If you have tables using the InnoDB engine, there are a couple of parameters you must adjust. The first is innodb_buffer_pool_size = 4G, where you must replace “4G” with the amount of RAM you want to dedicate to the InnoDB caching system. The MySQL manual recommends at least 70% of the available RAM on dedicated servers, however this is overkill if you are using a MySQL with both MyISAM and InnoDB tables. The size of the InnoDB buffer should be based on the amount of data stored in InnoDB tables. Check what the following output from mysqltuner.pl reports:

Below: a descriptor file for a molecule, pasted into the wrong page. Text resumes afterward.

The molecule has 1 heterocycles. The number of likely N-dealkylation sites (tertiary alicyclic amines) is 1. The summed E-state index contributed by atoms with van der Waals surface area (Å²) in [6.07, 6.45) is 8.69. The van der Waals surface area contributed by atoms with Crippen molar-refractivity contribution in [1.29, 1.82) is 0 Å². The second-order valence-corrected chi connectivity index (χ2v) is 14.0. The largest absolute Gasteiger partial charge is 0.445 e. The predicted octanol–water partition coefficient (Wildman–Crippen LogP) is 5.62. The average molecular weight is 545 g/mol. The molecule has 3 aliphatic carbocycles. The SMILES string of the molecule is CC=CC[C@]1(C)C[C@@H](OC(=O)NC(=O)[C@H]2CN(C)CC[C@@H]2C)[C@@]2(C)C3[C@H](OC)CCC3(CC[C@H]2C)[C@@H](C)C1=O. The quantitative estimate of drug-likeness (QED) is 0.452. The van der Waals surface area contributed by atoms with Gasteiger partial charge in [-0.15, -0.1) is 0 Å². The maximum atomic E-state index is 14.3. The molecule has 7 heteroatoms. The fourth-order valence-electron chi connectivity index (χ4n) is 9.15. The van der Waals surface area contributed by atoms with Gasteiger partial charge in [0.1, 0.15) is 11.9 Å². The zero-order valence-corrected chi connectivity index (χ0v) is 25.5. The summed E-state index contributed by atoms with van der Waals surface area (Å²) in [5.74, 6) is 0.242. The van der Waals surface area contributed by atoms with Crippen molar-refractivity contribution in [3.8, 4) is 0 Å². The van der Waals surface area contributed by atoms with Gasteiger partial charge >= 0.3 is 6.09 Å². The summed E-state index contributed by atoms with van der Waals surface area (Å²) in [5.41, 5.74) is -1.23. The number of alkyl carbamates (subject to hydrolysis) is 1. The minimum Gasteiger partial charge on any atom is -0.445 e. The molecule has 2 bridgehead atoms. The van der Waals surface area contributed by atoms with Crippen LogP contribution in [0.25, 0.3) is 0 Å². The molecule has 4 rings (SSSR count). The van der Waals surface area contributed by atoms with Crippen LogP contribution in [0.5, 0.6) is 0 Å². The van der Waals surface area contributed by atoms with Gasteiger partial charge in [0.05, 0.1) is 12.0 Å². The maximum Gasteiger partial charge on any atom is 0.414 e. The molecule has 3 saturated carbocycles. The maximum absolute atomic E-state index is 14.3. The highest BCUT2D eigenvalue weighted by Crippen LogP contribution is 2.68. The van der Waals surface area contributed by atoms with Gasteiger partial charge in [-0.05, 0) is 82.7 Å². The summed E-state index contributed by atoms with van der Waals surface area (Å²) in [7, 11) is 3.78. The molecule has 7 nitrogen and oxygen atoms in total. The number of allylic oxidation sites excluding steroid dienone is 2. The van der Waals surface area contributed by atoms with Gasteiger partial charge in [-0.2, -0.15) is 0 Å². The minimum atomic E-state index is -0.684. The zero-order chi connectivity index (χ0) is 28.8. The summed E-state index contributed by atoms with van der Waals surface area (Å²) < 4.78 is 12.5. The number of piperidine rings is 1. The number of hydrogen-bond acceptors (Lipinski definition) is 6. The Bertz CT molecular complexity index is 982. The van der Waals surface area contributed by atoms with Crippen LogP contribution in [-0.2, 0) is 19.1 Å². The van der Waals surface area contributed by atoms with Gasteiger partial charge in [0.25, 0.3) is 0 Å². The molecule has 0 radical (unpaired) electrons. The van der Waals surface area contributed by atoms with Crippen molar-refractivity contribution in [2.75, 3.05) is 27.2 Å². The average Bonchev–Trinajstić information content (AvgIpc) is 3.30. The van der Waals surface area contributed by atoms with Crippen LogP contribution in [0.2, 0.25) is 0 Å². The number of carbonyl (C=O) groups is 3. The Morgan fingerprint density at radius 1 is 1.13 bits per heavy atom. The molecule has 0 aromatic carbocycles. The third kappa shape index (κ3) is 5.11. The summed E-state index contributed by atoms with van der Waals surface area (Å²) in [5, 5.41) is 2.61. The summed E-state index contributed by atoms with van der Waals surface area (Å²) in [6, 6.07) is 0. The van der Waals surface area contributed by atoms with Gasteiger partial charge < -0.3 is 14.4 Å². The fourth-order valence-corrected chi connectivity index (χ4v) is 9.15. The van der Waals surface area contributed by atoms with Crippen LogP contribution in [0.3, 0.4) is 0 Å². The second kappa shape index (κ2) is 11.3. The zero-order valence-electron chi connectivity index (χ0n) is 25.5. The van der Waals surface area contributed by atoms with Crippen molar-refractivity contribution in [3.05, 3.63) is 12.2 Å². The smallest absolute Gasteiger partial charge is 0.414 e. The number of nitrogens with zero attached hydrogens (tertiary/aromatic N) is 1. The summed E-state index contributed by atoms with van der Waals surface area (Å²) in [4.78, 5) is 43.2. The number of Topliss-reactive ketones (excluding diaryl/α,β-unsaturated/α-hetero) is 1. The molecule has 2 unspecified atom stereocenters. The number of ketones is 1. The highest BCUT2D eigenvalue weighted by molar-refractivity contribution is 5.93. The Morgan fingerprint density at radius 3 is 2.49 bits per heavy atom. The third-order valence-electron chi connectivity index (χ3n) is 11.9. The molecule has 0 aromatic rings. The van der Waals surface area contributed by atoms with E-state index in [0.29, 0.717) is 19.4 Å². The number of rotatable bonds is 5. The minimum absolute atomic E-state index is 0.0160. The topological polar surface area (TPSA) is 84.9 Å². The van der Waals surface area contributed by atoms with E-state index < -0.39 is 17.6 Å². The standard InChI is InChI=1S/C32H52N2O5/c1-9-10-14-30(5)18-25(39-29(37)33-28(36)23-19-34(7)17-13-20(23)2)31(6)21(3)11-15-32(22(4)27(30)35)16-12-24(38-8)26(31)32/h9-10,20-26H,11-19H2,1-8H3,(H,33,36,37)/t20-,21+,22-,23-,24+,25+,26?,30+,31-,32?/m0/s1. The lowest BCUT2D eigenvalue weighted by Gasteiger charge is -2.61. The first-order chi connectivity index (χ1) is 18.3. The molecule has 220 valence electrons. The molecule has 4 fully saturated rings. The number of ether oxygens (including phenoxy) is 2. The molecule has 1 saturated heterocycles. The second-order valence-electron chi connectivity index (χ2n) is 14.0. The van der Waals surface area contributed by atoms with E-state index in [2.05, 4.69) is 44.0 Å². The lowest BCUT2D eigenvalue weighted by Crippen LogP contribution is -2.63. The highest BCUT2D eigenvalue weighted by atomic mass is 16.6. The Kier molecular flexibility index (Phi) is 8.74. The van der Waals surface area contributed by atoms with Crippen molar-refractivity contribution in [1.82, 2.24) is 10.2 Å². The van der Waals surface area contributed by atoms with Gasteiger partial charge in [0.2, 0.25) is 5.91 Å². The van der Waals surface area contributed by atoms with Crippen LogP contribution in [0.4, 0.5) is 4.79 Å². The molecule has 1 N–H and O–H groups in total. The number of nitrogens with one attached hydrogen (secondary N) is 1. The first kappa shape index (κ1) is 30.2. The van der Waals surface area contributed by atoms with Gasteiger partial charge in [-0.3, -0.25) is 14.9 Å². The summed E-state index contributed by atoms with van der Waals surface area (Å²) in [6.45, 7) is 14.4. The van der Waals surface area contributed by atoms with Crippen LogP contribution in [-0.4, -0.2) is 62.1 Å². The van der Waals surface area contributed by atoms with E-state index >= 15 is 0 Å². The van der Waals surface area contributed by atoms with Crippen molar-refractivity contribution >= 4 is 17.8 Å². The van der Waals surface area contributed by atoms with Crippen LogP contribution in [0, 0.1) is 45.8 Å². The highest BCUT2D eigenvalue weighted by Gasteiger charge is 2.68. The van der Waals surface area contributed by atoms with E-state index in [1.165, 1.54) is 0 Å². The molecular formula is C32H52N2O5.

InnoDB data size / buffer pool: 304.0K/4.0G
As you can see, we are reserving 4 GiB of RAM to store only 304 kiB of data, so we could easily decrease (a lot) the size of the InnoDB buffer pool, and free a lot of RAM for other uses.
An important parameter that you must add to your my.cnf file is innodb_flush_method=O_DIRECT. This will prevent the operating system from caching data that is already cached.